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The city Board of Supervisors voted in favor of a settlement on Tuesday

The city of San Francisco has lost the right to place warnings about cell phone radiation levels in its retail stores.

San Francisco was the first U.S. city to pass an ordinance that required retailers to warn consumers about cell phone radiation before they made the purchase. However, the city lost a court battle with the Cellular Telecommunications Industry Association (CTIA) -- which is comprised of companies like AT&T, Verizon, Samsung and Apple -- and will now lift the ordinance from city retailers.

The city Board of Supervisors voted in favor of a settlement on Tuesday, where San Francisco agrees to drop the ordinance. In exchange, the CTIA will waive its claims for attorney fees that would have amounted to about $500,000. 

"I am for pushing the envelope on something as important as this, but I think the legal reality is such that if we do not approve this settlement, we're talking about having to pay half a million in legal fees," Supervisor David Campos said. "It's a very tough situation, but the last thing I want is to have the general fund give half a million dollars to lawyers in this case."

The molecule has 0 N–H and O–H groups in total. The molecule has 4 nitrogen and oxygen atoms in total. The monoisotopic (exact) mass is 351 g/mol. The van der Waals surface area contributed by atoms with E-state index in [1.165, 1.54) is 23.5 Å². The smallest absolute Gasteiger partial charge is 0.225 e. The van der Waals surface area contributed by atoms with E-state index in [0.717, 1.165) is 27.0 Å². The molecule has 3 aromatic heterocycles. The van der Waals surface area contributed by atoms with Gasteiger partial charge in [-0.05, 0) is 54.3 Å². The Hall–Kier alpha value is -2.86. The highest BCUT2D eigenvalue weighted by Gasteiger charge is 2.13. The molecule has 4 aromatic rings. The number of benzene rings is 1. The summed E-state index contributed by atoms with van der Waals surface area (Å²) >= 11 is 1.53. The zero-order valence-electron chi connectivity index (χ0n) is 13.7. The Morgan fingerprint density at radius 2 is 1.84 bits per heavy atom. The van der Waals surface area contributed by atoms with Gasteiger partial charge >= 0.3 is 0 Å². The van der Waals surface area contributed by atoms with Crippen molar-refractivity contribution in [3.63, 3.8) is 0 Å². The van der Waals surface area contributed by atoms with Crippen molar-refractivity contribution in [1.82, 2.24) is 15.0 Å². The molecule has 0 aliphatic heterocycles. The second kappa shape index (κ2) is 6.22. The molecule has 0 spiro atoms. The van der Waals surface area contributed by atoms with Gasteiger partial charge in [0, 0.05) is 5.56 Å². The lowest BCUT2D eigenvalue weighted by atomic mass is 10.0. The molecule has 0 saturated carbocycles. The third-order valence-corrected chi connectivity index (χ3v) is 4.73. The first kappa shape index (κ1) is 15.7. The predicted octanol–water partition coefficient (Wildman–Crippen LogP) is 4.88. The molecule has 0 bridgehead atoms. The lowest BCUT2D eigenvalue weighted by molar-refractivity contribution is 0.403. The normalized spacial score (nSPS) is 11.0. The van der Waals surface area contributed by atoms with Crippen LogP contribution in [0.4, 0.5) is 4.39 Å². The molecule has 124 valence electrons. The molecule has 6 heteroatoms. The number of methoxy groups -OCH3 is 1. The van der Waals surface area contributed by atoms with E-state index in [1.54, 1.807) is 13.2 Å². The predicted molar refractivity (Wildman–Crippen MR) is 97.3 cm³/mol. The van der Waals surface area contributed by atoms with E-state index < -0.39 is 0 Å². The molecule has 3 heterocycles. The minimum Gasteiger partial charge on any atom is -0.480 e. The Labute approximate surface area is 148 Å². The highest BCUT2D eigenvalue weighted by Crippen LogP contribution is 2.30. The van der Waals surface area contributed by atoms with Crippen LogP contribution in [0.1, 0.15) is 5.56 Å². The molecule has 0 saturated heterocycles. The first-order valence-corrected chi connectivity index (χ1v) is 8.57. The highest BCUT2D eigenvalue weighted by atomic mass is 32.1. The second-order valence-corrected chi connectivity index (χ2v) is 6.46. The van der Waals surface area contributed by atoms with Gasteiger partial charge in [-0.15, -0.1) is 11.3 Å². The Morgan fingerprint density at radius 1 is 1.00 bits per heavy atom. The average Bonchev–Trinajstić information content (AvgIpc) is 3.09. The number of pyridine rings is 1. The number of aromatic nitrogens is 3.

The ordinance went into effect in 2011, where retailers had to tell customers that gadgets like cell phones emit potentially cancer-causing radiation. The city even wanted to post that the World Health Organization (WHO) deemed cell phones "possibly carcinogenic," but a judge blocked this part of the ordinance, since WHO said more research was needed to back that claim. 

The CTIA filed a lawsuit against the city, saying that the ordinance violated the industry's First Amendment rights. 

A ruling in the 9th U.S. Circuit Court of Appeals last year said that San Francisco had to prove that scientists agreed with its claims about cell phone radiation. It also had to prove that the FCC no longer believed they were safe for consumers to use.

San Francisco decided to take a settlement offer in the end with the CTIA. 

Sources: NBC News, SF Gate